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Old 26th September 2005, 01:34 PM   #1
dome406 is offline dome406  United Kingdom
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Question First tube project.

I recently built a gainclone amplifier, the one from audiosector lm3875. I am very pleased with the sound. I have always been interested in tubes so think that I will make one as my next project.

I dont want to make an amplifier I would prefer just to introduce and get a feel of what tube amps sound like, e.g. warm musical sound. Would building a tube preamp do this and would the preamp kit from bottlehead.com be good for this.

Thanks very much
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Old 26th September 2005, 09:08 PM   #2
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As I have never heard a Bottlehead amp I cannot speak from personal experience. However, general consensus seems to be that their are better, cheeper kits.

The Gainclone is a fun project but there are few tube projects that are "done for you" as much as the gainclone. Would you be willing to build something from a schematic? or do you want a kit that has a building manual?

Check headwize.com for some project amps that have schematics and parts lists. Or just go all out and find a schematic somewhere and build from there. One thing to keep in mind though is that building from a schematic and sourcing all needed parts is a deal harder then building from a project, which is a deal harder then building a kit.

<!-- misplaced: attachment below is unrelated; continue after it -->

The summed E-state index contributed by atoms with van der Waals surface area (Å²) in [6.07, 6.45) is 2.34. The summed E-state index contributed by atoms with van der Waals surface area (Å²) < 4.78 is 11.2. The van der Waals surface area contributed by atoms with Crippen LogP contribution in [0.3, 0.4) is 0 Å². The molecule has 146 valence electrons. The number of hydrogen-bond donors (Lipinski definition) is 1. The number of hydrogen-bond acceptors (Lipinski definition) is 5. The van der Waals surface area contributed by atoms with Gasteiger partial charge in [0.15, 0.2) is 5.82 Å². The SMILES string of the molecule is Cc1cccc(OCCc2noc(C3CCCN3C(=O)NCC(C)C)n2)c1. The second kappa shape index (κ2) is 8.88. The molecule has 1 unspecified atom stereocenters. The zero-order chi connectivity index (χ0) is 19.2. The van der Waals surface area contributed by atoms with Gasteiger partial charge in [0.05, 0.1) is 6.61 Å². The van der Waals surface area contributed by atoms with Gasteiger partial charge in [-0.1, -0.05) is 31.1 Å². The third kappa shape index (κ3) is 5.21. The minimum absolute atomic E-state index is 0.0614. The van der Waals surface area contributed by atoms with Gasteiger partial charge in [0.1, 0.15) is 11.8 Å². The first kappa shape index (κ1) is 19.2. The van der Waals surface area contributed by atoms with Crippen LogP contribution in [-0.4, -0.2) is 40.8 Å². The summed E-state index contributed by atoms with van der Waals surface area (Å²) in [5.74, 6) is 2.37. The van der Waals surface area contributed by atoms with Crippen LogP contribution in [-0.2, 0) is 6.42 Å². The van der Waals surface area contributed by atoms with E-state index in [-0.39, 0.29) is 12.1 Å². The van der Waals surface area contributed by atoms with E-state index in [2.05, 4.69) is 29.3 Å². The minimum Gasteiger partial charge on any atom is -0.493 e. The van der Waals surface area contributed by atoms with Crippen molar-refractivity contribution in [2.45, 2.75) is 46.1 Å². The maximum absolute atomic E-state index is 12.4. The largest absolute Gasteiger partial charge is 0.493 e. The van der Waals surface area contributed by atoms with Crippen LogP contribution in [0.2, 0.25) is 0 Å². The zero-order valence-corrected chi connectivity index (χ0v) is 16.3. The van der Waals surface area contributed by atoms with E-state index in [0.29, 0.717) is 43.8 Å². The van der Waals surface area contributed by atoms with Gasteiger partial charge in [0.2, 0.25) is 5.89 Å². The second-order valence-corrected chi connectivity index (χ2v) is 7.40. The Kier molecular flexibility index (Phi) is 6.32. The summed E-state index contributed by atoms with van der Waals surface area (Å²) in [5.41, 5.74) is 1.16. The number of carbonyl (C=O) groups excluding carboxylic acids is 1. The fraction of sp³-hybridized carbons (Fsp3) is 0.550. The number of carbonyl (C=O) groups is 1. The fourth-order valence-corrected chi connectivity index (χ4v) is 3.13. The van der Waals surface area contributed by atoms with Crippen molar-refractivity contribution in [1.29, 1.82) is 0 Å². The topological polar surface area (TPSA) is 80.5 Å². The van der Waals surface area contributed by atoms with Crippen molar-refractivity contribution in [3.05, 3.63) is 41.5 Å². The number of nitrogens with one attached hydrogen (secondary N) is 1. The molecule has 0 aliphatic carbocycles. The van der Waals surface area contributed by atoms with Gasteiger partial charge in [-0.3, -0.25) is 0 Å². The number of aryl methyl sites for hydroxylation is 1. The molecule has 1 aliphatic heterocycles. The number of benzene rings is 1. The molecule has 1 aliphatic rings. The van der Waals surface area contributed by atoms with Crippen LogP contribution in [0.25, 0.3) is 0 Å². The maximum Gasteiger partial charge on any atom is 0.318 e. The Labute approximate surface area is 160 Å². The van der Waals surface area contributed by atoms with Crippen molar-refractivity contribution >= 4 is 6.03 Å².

Milo

EDIT: This is a good start. Lots of people build it, its cheep, fun, and likes the senns. Also if you build it small then its good for the bedside which opens up room for a new tube preamp for the living-room .

http://headwize.com/projects/showfil...=cmoy5_prj.htm
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Old 26th September 2005, 10:41 PM   #3
Sheldon is offline Sheldon  United States
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Default Re: First tube project.

Quote:
Originally posted by dome406
I dont want to make an amplifier I would prefer just to introduce and get a feel of what tube amps sound like, e.g. warm musical sound. Would building a tube preamp do this and would the preamp kit from bottlehead.com be good for this.

Thanks very much
I'm inexperienced myself, but I have some tube amps and have built one. I see no reason you can't make a tube amp sound pretty much any way you want - warm, cold, good or bad. Depends on the design and execution. Building a preamp will allow you to hear what that preamp sounds like in your system, nothing more.


Sheldon
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Old 26th September 2005, 10:42 PM   #4